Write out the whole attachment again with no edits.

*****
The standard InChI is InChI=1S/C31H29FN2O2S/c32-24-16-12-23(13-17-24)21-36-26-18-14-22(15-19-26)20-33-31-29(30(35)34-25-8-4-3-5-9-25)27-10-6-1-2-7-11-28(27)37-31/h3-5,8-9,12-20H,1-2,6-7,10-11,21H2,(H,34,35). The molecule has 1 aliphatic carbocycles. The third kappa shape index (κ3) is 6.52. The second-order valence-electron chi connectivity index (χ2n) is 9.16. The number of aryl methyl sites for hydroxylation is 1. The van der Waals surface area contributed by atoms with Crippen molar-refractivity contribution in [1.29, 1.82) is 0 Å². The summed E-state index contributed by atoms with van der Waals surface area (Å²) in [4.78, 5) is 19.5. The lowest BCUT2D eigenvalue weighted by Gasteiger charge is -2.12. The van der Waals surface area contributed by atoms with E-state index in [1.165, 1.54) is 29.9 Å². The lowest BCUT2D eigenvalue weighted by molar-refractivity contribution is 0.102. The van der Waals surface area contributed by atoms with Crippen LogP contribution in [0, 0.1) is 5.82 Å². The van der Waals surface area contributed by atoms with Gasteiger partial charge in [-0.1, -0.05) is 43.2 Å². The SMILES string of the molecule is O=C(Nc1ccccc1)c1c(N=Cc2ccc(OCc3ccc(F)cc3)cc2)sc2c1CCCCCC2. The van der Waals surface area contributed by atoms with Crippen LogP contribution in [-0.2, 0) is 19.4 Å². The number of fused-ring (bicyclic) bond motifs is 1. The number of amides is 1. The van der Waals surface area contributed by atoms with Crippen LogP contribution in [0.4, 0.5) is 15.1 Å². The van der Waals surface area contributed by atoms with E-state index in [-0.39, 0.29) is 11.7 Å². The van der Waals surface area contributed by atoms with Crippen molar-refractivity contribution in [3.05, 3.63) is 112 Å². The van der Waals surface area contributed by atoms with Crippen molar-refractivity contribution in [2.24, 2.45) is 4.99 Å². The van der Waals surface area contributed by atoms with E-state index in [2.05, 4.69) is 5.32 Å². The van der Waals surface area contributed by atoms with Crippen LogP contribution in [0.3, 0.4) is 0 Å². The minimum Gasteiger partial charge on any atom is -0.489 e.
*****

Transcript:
The standard InChI is InChI=1S/C31H29FN2O2S/c32-24-16-12-23(13-17-24)21-36-26-18-14-22(15-19-26)20-33-31-29(30(35)34-25-8-4-3-5-9-25)27-10-6-1-2-7-11-28(27)37-31/h3-5,8-9,12-20H,1-2,6-7,10-11,21H2,(H,34,35). The molecule has 1 aliphatic carbocycles. The third kappa shape index (κ3) is 6.52. The second-order valence-electron chi connectivity index (χ2n) is 9.16. The number of aryl methyl sites for hydroxylation is 1. The van der Waals surface area contributed by atoms with Crippen molar-refractivity contribution in [1.29, 1.82) is 0 Å². The summed E-state index contributed by atoms with van der Waals surface area (Å²) in [4.78, 5) is 19.5. The lowest BCUT2D eigenvalue weighted by Gasteiger charge is -2.12. The van der Waals surface area contributed by atoms with E-state index in [1.165, 1.54) is 29.9 Å². The lowest BCUT2D eigenvalue weighted by molar-refractivity contribution is 0.102. The van der Waals surface area contributed by atoms with Crippen LogP contribution in [0, 0.1) is 5.82 Å². The van der Waals surface area contributed by atoms with Gasteiger partial charge in [-0.1, -0.05) is 43.2 Å². The SMILES string of the molecule is O=C(Nc1ccccc1)c1c(N=Cc2ccc(OCc3ccc(F)cc3)cc2)sc2c1CCCCCC2. The van der Waals surface area contributed by atoms with Crippen LogP contribution in [-0.2, 0) is 19.4 Å². The number of fused-ring (bicyclic) bond motifs is 1. The number of amides is 1. The van der Waals surface area contributed by atoms with Crippen LogP contribution in [0.4, 0.5) is 15.1 Å². The van der Waals surface area contributed by atoms with E-state index in [-0.39, 0.29) is 11.7 Å². The van der Waals surface area contributed by atoms with Crippen molar-refractivity contribution in [3.05, 3.63) is 112 Å². The van der Waals surface area contributed by atoms with Crippen molar-refractivity contribution in [2.24, 2.45) is 4.99 Å². The van der Waals surface area contributed by atoms with E-state index in [2.05, 4.69) is 5.32 Å². The van der Waals surface area contributed by atoms with Crippen LogP contribution in [0.3, 0.4) is 0 Å². The minimum Gasteiger partial charge on any atom is -0.489 e.